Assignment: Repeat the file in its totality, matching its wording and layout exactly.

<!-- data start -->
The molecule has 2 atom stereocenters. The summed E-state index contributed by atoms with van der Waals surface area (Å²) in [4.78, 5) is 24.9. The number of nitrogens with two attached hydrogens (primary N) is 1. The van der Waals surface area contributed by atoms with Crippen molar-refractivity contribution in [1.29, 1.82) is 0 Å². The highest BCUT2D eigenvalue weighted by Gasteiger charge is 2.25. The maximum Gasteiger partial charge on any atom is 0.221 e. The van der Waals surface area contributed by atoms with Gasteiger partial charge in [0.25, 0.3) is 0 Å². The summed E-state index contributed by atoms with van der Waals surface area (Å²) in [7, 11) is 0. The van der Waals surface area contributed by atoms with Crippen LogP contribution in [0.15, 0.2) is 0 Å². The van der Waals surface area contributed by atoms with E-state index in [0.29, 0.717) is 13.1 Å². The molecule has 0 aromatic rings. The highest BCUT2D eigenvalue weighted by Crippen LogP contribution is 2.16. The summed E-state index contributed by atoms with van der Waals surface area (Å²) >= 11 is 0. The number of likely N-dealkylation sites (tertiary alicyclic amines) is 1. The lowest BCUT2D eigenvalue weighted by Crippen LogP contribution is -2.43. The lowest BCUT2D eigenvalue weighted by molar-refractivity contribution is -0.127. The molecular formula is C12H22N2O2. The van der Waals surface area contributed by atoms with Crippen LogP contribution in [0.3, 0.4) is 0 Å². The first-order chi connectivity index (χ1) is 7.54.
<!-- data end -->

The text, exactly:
The molecule has 2 atom stereocenters. The summed E-state index contributed by atoms with van der Waals surface area (Å²) in [4.78, 5) is 24.9. The number of nitrogens with two attached hydrogens (primary N) is 1. The van der Waals surface area contributed by atoms with Crippen molar-refractivity contribution in [1.29, 1.82) is 0 Å². The highest BCUT2D eigenvalue weighted by Gasteiger charge is 2.25. The maximum Gasteiger partial charge on any atom is 0.221 e. The van der Waals surface area contributed by atoms with Gasteiger partial charge in [0.25, 0.3) is 0 Å². The summed E-state index contributed by atoms with van der Waals surface area (Å²) in [7, 11) is 0. The van der Waals surface area contributed by atoms with Crippen LogP contribution in [0.15, 0.2) is 0 Å². The van der Waals surface area contributed by atoms with E-state index in [0.29, 0.717) is 13.1 Å². The molecule has 0 aromatic rings. The highest BCUT2D eigenvalue weighted by Crippen LogP contribution is 2.16. The summed E-state index contributed by atoms with van der Waals surface area (Å²) >= 11 is 0. The number of likely N-dealkylation sites (tertiary alicyclic amines) is 1. The lowest BCUT2D eigenvalue weighted by Crippen LogP contribution is -2.43. The lowest BCUT2D eigenvalue weighted by molar-refractivity contribution is -0.127. The molecular formula is C12H22N2O2. The van der Waals surface area contributed by atoms with Crippen LogP contribution in [0.3, 0.4) is 0 Å². The first-order chi connectivity index (χ1) is 7.54.